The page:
What makes a good theme?

Posted by (twitter: @frozenfractal)
April 14th, 2015 12:04 am

As always, there is a lot of discussion going on on the theme voting post around the current set of themes. So here’s my take on what makes a good theme.

  • A good theme is specific. By which I mean: it has to exclude some possible games. The theme must not be a carte blanche to make any game you can think of; otherwise, why have a theme at all?

    “Connected worlds” is great because it has to be about worlds – plural – and they have to be connected. That sounds vague, but look at any random game and you’ll probably find that it does not fit this theme. “Alone” was similarly good: specific, but not prescriptive.

    “Entire game on one screen” is a perfect counterexample: almost by definition, every game takes place on one screen, except Nintendo DS games. Sure, you can take this to mean “one level” or “no scrolling”, but then it’s your choice to narrow it down. “Minimalism” was similarly bad, because Ludum Dare games are made in a weekend, so they are minimalist by definition.

  • A good theme is ambiguous. By which I mean: it has to be open to interpretation. This sounds contrary to being specific, and indeed it is. We want to limit the spectrum at both ends: not too generic, but not too specific either.

    “Connected worlds” again fits this criterion. What are these worlds? Are they planets? Parallel dimensions? Imaginary worlds inside people’s heads? And how are they connected?

    Fortunately, most of the non-ambiguous themes did not survive the Slaughter, but “Two enter one leaves” and “Take one, leave the rest” are some counterexamples from the current set.

  • A good theme does not prescribe or suggest a mechanic. Different LD participants have different skills, use different tools and have different preferences, so if only platformers reasonably fit the theme, the vast majority will be disappointed and we get less fun games as a result.

    “10 seconds” is my counterexample here. It takes a lot of imagination to create a game that doesn’t use some kind of 10-second timer. I did consider making a game about a very big dinner with lots of second helpings, but since I couldn’t come up with a suitable mechanic, I ended up making a timer game like everyone else. Many other themes assume some kind of combat or at least conflict, such as “Enemies as weapons”. We are also seeing a wave of time-related suggestions,

As a lithmus test, I get the sense that themes with fewer words are generally better. With too many words, you quickly descend into the overly specific.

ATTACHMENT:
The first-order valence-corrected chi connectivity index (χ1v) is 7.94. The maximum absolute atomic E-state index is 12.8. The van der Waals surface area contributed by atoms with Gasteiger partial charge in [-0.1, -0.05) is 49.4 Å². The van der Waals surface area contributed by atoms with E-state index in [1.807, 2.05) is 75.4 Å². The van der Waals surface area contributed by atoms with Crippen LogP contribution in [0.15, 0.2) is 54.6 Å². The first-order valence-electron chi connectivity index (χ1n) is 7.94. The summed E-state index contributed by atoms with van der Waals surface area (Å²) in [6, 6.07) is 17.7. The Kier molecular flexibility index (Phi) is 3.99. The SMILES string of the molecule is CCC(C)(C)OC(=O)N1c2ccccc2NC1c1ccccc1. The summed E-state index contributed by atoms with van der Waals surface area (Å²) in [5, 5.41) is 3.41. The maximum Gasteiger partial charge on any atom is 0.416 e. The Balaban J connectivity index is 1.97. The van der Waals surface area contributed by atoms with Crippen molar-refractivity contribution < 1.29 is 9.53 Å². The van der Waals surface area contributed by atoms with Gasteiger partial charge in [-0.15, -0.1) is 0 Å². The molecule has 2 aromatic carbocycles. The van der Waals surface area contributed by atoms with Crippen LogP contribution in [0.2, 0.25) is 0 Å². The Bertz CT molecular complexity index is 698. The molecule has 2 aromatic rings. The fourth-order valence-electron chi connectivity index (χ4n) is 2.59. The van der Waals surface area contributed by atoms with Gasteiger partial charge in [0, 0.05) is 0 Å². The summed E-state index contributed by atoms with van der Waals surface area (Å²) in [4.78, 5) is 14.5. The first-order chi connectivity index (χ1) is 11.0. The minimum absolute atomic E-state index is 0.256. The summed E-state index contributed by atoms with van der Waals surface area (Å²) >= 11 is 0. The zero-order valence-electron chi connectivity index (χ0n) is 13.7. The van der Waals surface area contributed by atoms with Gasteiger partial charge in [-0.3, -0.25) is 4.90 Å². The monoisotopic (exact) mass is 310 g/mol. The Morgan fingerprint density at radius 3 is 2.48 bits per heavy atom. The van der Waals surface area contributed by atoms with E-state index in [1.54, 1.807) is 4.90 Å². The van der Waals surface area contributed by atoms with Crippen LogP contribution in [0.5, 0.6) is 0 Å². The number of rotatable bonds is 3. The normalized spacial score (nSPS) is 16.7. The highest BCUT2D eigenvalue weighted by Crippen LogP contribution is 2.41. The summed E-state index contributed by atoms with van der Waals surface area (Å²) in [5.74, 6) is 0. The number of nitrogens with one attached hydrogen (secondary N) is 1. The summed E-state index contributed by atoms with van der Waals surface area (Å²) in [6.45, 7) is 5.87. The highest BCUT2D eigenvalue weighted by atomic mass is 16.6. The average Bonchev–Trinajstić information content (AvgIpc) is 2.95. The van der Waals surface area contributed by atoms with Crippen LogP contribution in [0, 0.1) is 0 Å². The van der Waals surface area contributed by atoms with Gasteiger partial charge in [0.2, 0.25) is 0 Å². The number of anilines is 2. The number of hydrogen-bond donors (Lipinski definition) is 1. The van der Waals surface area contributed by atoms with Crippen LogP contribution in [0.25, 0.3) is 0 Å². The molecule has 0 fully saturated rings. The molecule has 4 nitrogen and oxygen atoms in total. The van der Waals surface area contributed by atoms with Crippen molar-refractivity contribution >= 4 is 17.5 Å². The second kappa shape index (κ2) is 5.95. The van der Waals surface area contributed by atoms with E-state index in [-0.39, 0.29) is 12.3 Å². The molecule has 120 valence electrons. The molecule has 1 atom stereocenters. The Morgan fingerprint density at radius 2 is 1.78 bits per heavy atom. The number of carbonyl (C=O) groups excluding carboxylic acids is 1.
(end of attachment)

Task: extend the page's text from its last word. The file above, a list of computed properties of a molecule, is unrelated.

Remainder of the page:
Some themes in the current voting rounds that don’t fit all of these criteria, and that I downvoted as a result: “An unconventional weapon” (implies combat mechanic), “Indirect control” (seems to be purely about the mechanic), “Time loop” (not sufficiently ambiguous), “Limited resources” (not specific enough, could apply to any game).

But I’m also seeing some great themes. Some of my favourites so far: “Discovery”, “Day and night”, “Four elements” and “Infinity”. Let’s hope one of the good ones wins!

4 Responses to “What makes a good theme?”

  1. Eskoala says:

    I have some ideas about “An Unconventional Weapon” that are part of a game of intrigue and diplomacy, not combat.

  2. KeyboardCat says:

    I totally agree with you, but sometimes some themes like “symmetry” can be good ones I think, even if they’re not really specific or are suggesting a mechanic.

  3. Jezzamon says:

    One thing I’m thinking more recently is that Ludum Dare has a variety of different types of themes, and I think that’s great!

    I think I view themes from a different perspective though. I think of themes from the perspective of someone what wants to use the theme in an awesome way.

    People can always shoehorn some game idea into a simple theme, but that doesn’t mean it’s a good game. The games that interest me the most are the winners for the theme and innovation categories, that find some way to use the theme in an awesome way. Just because it might be easy to fit your game to the theme, doesn’t mean it’s easy to use the theme well.

    I think we should rate theme based on what the best games are/could be, rather than on what the average game will be, because, lets face it, many bad games get made each Ludum Dare, that go mainly unnoticed and don’t have much of a lasting impact after the competition. Whereas the winners often have quite a big impact!

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